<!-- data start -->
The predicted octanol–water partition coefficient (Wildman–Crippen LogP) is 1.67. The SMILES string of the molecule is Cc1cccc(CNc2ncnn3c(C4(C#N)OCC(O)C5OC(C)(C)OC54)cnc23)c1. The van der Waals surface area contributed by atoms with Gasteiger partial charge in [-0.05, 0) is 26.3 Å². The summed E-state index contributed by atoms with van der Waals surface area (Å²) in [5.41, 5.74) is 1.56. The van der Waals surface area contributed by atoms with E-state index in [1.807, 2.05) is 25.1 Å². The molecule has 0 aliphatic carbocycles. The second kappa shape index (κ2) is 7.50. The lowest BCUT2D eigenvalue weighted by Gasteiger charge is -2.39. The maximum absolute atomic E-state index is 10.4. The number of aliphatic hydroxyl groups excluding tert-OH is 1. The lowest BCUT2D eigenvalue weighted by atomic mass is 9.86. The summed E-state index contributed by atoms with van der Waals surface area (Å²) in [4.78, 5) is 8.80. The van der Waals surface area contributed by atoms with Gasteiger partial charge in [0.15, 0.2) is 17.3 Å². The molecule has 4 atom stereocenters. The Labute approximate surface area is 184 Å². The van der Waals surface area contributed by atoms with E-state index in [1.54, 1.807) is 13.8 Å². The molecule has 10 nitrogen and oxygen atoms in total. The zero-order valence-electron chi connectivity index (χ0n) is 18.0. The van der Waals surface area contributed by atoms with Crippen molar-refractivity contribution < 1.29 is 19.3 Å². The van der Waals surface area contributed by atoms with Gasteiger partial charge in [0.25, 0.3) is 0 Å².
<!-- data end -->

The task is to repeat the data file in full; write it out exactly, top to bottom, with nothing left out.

The predicted octanol–water partition coefficient (Wildman–Crippen LogP) is 1.67. The SMILES string of the molecule is Cc1cccc(CNc2ncnn3c(C4(C#N)OCC(O)C5OC(C)(C)OC54)cnc23)c1. The van der Waals surface area contributed by atoms with Gasteiger partial charge in [-0.05, 0) is 26.3 Å². The summed E-state index contributed by atoms with van der Waals surface area (Å²) in [5.41, 5.74) is 1.56. The van der Waals surface area contributed by atoms with E-state index in [1.807, 2.05) is 25.1 Å². The molecule has 0 aliphatic carbocycles. The second kappa shape index (κ2) is 7.50. The lowest BCUT2D eigenvalue weighted by Gasteiger charge is -2.39. The maximum absolute atomic E-state index is 10.4. The number of aliphatic hydroxyl groups excluding tert-OH is 1. The lowest BCUT2D eigenvalue weighted by atomic mass is 9.86. The summed E-state index contributed by atoms with van der Waals surface area (Å²) in [4.78, 5) is 8.80. The van der Waals surface area contributed by atoms with Gasteiger partial charge in [0.15, 0.2) is 17.3 Å². The molecule has 4 atom stereocenters. The Labute approximate surface area is 184 Å². The van der Waals surface area contributed by atoms with E-state index in [1.54, 1.807) is 13.8 Å². The molecule has 10 nitrogen and oxygen atoms in total. The zero-order valence-electron chi connectivity index (χ0n) is 18.0. The van der Waals surface area contributed by atoms with Crippen molar-refractivity contribution < 1.29 is 19.3 Å². The van der Waals surface area contributed by atoms with Gasteiger partial charge in [0.25, 0.3) is 0 Å².